It is often said that founders of companies find it hard to let go of their “baby”, which can be to the detriment of the future success of the company. This certainly seems to apply to the current battle between the management of Biovail and dissident shareholders, led by the Canadian firm’s founder, Eugene Melnyk, who established the company as Trimel Corporation in 1982.
As the current board of directors seek a new strategic direction and a clean break from the past, which is littered with corruption and conspiracy charges, Mr Melnyk’s group are gunning to replace the management team and re-instate former chief executive Bruce Brydon. Although both sides of the table would argue they are only acting in the best interests of shareholders, the sorry saga has resulted in Biovail's shares falling to nine-year lows of $11.61.
The crunch decision on key board appointments will arrive on June 25, the company’s annual general meeting, with both sides furiously filing proxy circulars to garner votes for their nominees.
Upping the ante
Mr Melnyk, who was forced to resign as chairman in June last year, but remains the group’s biggest shareholder with a 12% stake, initially raised concerns over Biovail’s management team in February with an open letter to the board.
Since then, tensions between the two sides have increased and the latest circular by Mr Melnyk claims that “Biovail is a broken company in desperate need of change” and that the company’s products are “either technologically infeasible or commercially unviable”. The mud-slinging continues as current chairman Douglas Squires, showing scant regard for the company’s founder, believes “shareholders face a choice between returning the company to the influence of Eugene Melnyk or moving forward”.
Even if Mr Melnyk is not successful in securing enough votes at the annual meeting to bring about wholesale changes to the board, his two other initial threats, to sell his stake or seek a buy-out partner, will then come into play.
New strategic direction
Earlier this month, the management team outlined a revised business strategy which has been met with a fair amount of scepticism. The company will move away from simply applying drug delivery technologies for extended release versions of existing drugs, and into the licensing and development of products, including new chemical entities, to treat central nervous system disorders, including Alzheimer’s disease, multiple sclerosis and epilepsy.
This change in direction will not happen overnight and the company has at least admitted it is unlikely to see any benefits from any of these new candidates until 2012. Some analysts have speculated the only way to enable such a quick turnaround may be through a company acquisition.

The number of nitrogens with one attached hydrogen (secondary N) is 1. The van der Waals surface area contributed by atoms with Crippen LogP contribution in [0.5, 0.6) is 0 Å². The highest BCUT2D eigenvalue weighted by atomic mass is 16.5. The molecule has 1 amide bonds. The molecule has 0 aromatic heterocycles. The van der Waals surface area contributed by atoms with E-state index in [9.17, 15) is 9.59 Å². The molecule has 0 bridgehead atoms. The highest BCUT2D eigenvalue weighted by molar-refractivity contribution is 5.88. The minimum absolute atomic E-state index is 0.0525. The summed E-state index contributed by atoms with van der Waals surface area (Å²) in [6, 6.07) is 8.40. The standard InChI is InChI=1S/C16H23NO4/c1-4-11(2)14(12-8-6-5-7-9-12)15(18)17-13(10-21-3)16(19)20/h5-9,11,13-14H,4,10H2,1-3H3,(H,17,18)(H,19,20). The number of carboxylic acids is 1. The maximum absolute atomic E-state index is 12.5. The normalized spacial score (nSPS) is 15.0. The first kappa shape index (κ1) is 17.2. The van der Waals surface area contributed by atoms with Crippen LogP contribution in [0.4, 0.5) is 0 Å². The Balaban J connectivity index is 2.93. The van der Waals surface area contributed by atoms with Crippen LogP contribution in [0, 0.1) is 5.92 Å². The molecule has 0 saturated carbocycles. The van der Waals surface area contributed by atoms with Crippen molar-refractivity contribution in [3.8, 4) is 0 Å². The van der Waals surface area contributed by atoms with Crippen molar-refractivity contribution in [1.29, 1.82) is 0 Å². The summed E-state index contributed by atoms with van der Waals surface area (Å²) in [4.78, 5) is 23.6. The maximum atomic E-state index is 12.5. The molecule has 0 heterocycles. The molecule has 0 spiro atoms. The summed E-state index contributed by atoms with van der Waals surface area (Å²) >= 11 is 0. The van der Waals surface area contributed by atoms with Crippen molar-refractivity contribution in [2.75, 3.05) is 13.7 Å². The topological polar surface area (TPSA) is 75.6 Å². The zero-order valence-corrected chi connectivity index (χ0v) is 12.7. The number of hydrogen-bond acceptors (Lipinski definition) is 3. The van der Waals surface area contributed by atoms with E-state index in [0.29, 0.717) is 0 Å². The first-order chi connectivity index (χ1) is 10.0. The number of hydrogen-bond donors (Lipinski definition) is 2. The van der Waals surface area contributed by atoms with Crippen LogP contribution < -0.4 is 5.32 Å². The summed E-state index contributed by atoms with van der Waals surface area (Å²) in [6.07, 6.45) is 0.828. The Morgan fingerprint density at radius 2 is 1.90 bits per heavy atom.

There are also considerable question marks over management’s guidance for $600m in R&D spend through to 2012, implying that this was a significant investment to make to match the new strategy.
However, analyst consensus forecasts for accumulated R&D spend between 2008 and 2012 already rest at $638m, taken before the strategy announcement. Credit Suisse analysts believe the $600m figure is what the company needs to spend at least every two years if the new strategy is to be a success.
Naturally, Mr Melnyk is particularly scathing, saying the new focus will be “absolute pharmaceutical suicide” given the risks associated with developing new chemical entities and garnering regulatory approval, especially in high-risk therapy areas such as Alzheimer’s.
Assessing underlying value
EvaluatePharma’s NPV Analyzer currently assigns a total value to all Biovail’s products at $2.67bn, significantly ahead of its current enterprise value of $1.45bn.
In addition, compared to its peers, consensus forecasts for free cash flow yield in 2010 sit at a very healthy 16.8%.
|Free Cash Flow Yield % (Free Cash Flow / Enterprise Value) - Top 10 in 2010|
|Free Cash Flow (Pre-Div) - $m||FCF Yield||Enterprise Value ($m)|
Was Aplenzin worth it?
Importantly, the bulk of Biovail’s NPV calculation is generated from already marketed products. The only product that continues to have questionable value is recently approved anti-depressant Aplenzin, currently valued at $456m, based on the assumption it receives royalties and manufacturing revenues from a US marketing partner.
Aplenzin is based on a new salt formulation of bupropion, GlaxoSmithKline’s anti-depressant Wellbutrin, the extended-release formulation of which used to be a significant growth driver for Biovail.
Whilst the FDA approval last month was welcome, it came at least one year too late, as the 150mg dose of Wellbutrin XL that Aplenzin was developed to replace and extend the franchise patent life, is now available generically following launch by Watson Pharmaceuticals at the end of last week.
Although the company has been successful in listing a patent to 2026 on the FDA’s Orange Book, the ongoing search for a US marketing partner may struggle to materialise as potential suitors, with GlaxoSmithKline a natural favourite, question the value of Aplenzin to what is already available generically.
Whatever the outcome of the meeting in June, shareholders desperately need a resolution between the warring factions, as the current dispute and uncertainty over the future direction of the company is hanging heavy on the stock.
A small comfort for weary investors is that the proposed annual dividend of $1.50 will remain in place, just about the only issue the two sides can agree on.